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  Founder: Len Mullenger
Classical Editor: Rob Barnett

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Klassik-heute

Jan Ladislav DUSSEK (Jan Ladislav DUSÍK) (1760-1812)
Concerto in E flat major Op.70 C238 (1810) [27.50]
Sonata in F sharp minor Op.61 C211 (1806) [14.20]
Sonata in A flat major Op.64 C221 (1807) [30.06]
Jan Novotný (piano)
Prague Philharmonia/Leoš Svárovský
Recorded at the Domovina Studio, Prague, May and June 1999
SUPRAPHON SU 3659-2 031 [72.28]


 

Dussek – or Dusík – was an impressively versatile composer for the keyboard and one who absorbed his heritage whilst retaining exploratory ambitions well beyond the ordinary. The Sonata in F sharp major, written in 1806, was a memorial piece for Dussek’s patron Prince Louis Ferdinand of Prussia and is subtitled Elégie harmonique. Written in two compact movements it’s nevertheless full of impressive touches. There’s great pathos in the rolled chords of the Lento poetico, which generate an intimacy before the imposition of an agitato section of considerable vehemence. There is a quotation from Haydn embedded here – from the Seven Last Words – that gives the work an even greater depth, without ever calling attention to itself. The finale is powerfully propelled and the lyric moments serve to increase the trajectory of the tribute still further.

In terms of virtuosity, daring and imagination however this sonata has to cede to the Op.64 in A flat major given the title Le retour à Paris to illustrate Dussek’s return to the city in 1807. This is a real barnstormer of a sonata, writ large in four movements, and an example of the Bohemian composer’s fabled technical accomplishment. There’s knotty writing a-plenty in the first movement, with plenty of adrenalin coursing left hand work and a prescient sense of burgeoning proto-Romanticism inescapable throughout. If ever there was a composer who stood on the cusp between the classical and the romantic periods it was Dussek – and as ever in these cases, as in the contemporaneous case of romantic poetry, critical divisions between adamantine "periods" tend to dissolve. The slow movement is expressive enough, though it never seeks to establish a tragic countenance – it plays on rich full left hand chording and right hand delicacy and tracery – but harmonically as ever Dussek is advanced. The Minuet has an infectious sense of circularity – of going around in tension generating circles – before finally resolving. And the finale is a heavy-booted, humorous, strongly accented example of terpsichorean decisiveness. Truly arresting.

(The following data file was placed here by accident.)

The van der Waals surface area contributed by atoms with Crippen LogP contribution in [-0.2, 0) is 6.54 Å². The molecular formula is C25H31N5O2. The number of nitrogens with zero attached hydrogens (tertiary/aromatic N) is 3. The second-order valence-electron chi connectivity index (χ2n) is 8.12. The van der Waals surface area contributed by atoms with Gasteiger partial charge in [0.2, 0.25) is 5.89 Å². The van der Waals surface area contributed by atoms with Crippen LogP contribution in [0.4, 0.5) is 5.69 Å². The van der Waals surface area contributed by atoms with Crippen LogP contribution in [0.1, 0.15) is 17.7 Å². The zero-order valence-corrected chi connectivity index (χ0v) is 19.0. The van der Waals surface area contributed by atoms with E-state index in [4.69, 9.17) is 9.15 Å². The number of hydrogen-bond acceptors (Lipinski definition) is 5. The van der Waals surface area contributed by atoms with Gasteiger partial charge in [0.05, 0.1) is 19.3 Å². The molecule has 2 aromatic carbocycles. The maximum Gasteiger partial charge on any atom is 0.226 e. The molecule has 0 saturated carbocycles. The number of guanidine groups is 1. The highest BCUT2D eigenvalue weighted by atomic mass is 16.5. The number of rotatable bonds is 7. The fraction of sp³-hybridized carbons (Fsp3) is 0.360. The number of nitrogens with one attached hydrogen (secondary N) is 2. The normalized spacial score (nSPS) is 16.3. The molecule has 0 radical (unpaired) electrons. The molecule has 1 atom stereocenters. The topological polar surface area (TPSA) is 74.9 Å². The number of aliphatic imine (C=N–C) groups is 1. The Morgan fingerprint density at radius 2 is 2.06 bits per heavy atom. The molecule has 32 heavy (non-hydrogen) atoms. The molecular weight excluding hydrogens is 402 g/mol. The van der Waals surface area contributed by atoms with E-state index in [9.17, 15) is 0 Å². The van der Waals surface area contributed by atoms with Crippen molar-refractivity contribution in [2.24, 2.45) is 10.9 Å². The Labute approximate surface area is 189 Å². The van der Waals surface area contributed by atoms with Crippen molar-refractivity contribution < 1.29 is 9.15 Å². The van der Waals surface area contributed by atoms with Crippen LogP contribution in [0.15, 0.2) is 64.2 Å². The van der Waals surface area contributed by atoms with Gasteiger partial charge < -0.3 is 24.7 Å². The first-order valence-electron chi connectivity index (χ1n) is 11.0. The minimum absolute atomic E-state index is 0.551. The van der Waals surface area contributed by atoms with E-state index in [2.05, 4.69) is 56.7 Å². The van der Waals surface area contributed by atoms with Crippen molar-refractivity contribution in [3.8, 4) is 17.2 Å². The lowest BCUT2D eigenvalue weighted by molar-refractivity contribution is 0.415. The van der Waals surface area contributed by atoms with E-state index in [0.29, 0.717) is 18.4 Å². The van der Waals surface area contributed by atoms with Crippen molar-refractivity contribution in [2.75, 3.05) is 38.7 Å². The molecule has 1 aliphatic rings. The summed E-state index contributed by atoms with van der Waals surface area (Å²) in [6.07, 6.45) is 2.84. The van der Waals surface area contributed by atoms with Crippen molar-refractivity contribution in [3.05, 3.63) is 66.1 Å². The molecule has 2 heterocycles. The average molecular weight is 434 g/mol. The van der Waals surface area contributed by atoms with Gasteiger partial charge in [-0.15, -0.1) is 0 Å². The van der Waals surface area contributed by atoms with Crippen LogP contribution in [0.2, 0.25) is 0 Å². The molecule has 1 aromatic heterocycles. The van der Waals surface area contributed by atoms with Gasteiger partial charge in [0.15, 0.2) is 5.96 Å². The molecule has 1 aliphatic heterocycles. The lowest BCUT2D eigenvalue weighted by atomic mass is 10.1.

The Concerto was the last Dussek wrote and it does sound, for all its attractive features, somewhat less innovative and forward looking than the companion sonatas. There’s certainly a strong Haydnesque lineage. There’s an expansive solo, replete with rippling figuration, and there are powerful counter themes as well as a spine of lyrical boldness. The slow movement is quite pert and has a certain rococo charm, larded with decorative right hand flourishes. Marked Allegretto moderatissimo – there’s an injunction not to sprint if ever there was one – the finale is confidence personified. Though note the careful modulations and the clever harmonies; listen out for the horns as well. This is a spirited and genial work written by a composer fully in control of his material.

The performances are themselves genial. Andreas Staier has recorded both sonatas in his Dussek series, an original instrument release I’ve not yet heard. Novotný takes a rather middle of the road approach but his solutions are invariably sensitive; tempos aren’t rushed, timbral matters are well explored and there’s plenty of colour in his textures. Other performances can make Dussek sound more bracing, rather more modernistic, but he’s still a thoroughly reliable guide. The recorded sound is warm, the notes brief though to the point.

Jonathan Woolf

 



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